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freckles (or ephelides) are small, usually yellow or brown spots on the skin, often seen on the face but capable of occurring in freckled individuals on any part of the body that has been exposed to sunlight. Freckles are produced by the action of ultraviolet radiation on the level of melanin in the melanocytes (pigment cells). In individuals of a certain genetic makeup and usually having red or blonde hair, the level of melanin increases to form freckles that contrast with the otherwise fair skin that such individuals possess. Freckles are found most frequently in older children and young adults and sometimes become less distinctive in older adults, in part because facial skin — where freckles are most noticeable — tends to darken and become coarser, more wrinkled, and more blemished with age. While the use of makeup can conceal freckles, there is no way for those disposed to freckling to avoid them other than by avoiding exposing their skin to sunlight.

Freckles can appear similar to and are sometimes confused with pigmented (or melanocytic) naevi, birthmarks, or moles. A pigmented naevus is quite distinct from a freckle, however, being a congential anomaly produced by any of a number of abnormalities in the structure of the skin. While freckles are harmless, some naevi are pre-cancerous or are associated with a higher level of risk for cancer or other diseases.

While not freckling in the usual sense of the word, the rare genetic condition xeroderma pigmentosum resembles freckling in some ways. In affected individuals there is little natural resistance to ultraviolet radiation, producing large numbers of pigmented spots on the skin after exposure to the ultraviolet radiation in sunlight. Unlike freckles, these spots often become cancerous.

There are wider uses of ‘freckle’ than the primary reference to spots produced by increased melanin in some of the fair-skinned. Various types of mottling or spotting of bodily surfaces are sometimes called freckling, including spotting caused by several diseases. The presence of brown ‘freckles’ on the lips can indicate Peutz-Jegher's syndrome, which is characterized by intestinal polyps, while chronic liver disease can produce ‘spider naevi’ on the skin surface.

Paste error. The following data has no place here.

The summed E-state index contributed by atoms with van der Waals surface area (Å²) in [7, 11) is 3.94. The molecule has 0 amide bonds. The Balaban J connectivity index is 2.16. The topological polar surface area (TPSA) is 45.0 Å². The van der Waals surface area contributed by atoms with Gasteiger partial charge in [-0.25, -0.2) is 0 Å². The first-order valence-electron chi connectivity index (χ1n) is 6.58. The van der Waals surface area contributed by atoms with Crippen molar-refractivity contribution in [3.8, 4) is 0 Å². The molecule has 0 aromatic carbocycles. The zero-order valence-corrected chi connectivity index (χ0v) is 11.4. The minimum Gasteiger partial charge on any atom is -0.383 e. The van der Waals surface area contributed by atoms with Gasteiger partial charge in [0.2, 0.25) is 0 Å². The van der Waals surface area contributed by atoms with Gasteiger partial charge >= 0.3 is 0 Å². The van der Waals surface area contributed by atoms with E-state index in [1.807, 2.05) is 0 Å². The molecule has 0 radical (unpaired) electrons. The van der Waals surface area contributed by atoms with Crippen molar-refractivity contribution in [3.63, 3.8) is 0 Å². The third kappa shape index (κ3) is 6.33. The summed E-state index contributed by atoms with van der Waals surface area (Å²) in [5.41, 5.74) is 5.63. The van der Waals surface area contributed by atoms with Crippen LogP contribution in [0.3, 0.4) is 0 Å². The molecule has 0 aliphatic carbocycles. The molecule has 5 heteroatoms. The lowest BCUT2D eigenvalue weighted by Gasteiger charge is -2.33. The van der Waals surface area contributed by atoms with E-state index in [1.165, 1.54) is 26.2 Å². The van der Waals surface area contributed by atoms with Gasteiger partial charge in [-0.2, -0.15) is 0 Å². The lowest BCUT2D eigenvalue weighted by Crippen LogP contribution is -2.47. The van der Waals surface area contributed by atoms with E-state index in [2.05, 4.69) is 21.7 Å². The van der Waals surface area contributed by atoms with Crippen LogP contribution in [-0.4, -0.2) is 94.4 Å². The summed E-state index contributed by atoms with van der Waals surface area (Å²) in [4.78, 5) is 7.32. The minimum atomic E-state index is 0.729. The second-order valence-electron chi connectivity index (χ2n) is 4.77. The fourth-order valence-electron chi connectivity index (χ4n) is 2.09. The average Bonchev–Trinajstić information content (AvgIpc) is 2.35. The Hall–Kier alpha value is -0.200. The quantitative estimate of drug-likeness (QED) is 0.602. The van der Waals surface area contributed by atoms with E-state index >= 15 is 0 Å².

The use of ‘freckle’ extends beyond references to the skin, covering descriptions of a range of small spots. In Shakespeare's A Midsummer Night's Dream, a fairy tells of service to the Fairy Queen:The cowslips tall her pensioner's be
In their gold coats, spots you see
Those be rubies, fairy favors
In those freckles live their savors. (II.i.13)

‘Freckle’ also acts as verb, and in less common usages refers to a wide range of coverings-up with small spots or discolorations.

While some adults consider mild freckling an attractive feature of youth, aesthetic appreciation of freckles has been absent from much of literature, art, and popular culture. Samuel Pepys wrote in his diary of his sister Pall, ‘a pretty, good-bodied woman and not over thick, as I thought she would have been, but full of freckles and not handsome in the face.’ In a subtle line that none the less invokes the image of a horse, John Cheever describes a character in The Hartleys: ‘There was a saddle of freckles across her nose.’ Freckles are sometimes seen as a mark of immaturity, and children in contemporary societies are often teased about their freckles — and just as often about the red hair that can accompany freckles. Styles and preferences change, however: while many fair-skinned people prone to freckling continue to avoid the sun, a recent work on makeup and skin care, Woman's Face, advises the freckled to avoid attempts to conceal freckles with heavy makeup: ‘Instead, rejoice in your freckles.’

Jeffrey H. Barker

See also sun and the body.